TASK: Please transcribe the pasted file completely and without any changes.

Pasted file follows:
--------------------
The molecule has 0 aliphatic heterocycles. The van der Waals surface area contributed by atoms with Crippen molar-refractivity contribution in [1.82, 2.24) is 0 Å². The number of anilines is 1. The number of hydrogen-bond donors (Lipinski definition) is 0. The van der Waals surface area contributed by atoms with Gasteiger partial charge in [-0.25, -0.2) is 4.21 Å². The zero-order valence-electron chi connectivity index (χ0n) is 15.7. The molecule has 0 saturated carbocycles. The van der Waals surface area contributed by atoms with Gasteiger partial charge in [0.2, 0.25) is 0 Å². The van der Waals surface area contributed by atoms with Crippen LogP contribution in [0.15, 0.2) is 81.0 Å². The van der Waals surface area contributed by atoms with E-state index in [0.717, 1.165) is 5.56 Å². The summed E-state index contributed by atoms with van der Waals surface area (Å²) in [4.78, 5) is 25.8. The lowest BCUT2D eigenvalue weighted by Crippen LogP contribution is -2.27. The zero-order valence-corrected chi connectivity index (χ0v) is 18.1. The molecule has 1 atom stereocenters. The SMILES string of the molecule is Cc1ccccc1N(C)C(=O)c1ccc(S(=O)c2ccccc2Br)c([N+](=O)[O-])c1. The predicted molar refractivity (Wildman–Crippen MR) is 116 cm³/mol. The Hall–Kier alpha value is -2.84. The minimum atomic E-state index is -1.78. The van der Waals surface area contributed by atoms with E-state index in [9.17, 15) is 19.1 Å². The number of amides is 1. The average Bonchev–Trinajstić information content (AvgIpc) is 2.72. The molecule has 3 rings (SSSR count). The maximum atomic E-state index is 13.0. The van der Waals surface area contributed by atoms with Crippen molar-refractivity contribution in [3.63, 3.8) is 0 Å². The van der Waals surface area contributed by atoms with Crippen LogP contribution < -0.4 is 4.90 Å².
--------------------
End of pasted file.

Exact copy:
The molecule has 0 aliphatic heterocycles. The van der Waals surface area contributed by atoms with Crippen molar-refractivity contribution in [1.82, 2.24) is 0 Å². The number of anilines is 1. The number of hydrogen-bond donors (Lipinski definition) is 0. The van der Waals surface area contributed by atoms with Gasteiger partial charge in [-0.25, -0.2) is 4.21 Å². The zero-order valence-electron chi connectivity index (χ0n) is 15.7. The molecule has 0 saturated carbocycles. The van der Waals surface area contributed by atoms with Gasteiger partial charge in [0.2, 0.25) is 0 Å². The van der Waals surface area contributed by atoms with Crippen LogP contribution in [0.15, 0.2) is 81.0 Å². The van der Waals surface area contributed by atoms with E-state index in [0.717, 1.165) is 5.56 Å². The summed E-state index contributed by atoms with van der Waals surface area (Å²) in [4.78, 5) is 25.8. The lowest BCUT2D eigenvalue weighted by Crippen LogP contribution is -2.27. The zero-order valence-corrected chi connectivity index (χ0v) is 18.1. The molecule has 1 atom stereocenters. The SMILES string of the molecule is Cc1ccccc1N(C)C(=O)c1ccc(S(=O)c2ccccc2Br)c([N+](=O)[O-])c1. The predicted molar refractivity (Wildman–Crippen MR) is 116 cm³/mol. The Hall–Kier alpha value is -2.84. The minimum atomic E-state index is -1.78. The van der Waals surface area contributed by atoms with E-state index in [9.17, 15) is 19.1 Å². The number of amides is 1. The average Bonchev–Trinajstić information content (AvgIpc) is 2.72. The molecule has 3 rings (SSSR count). The maximum atomic E-state index is 13.0. The van der Waals surface area contributed by atoms with Crippen molar-refractivity contribution in [3.63, 3.8) is 0 Å². The van der Waals surface area contributed by atoms with Crippen LogP contribution < -0.4 is 4.90 Å².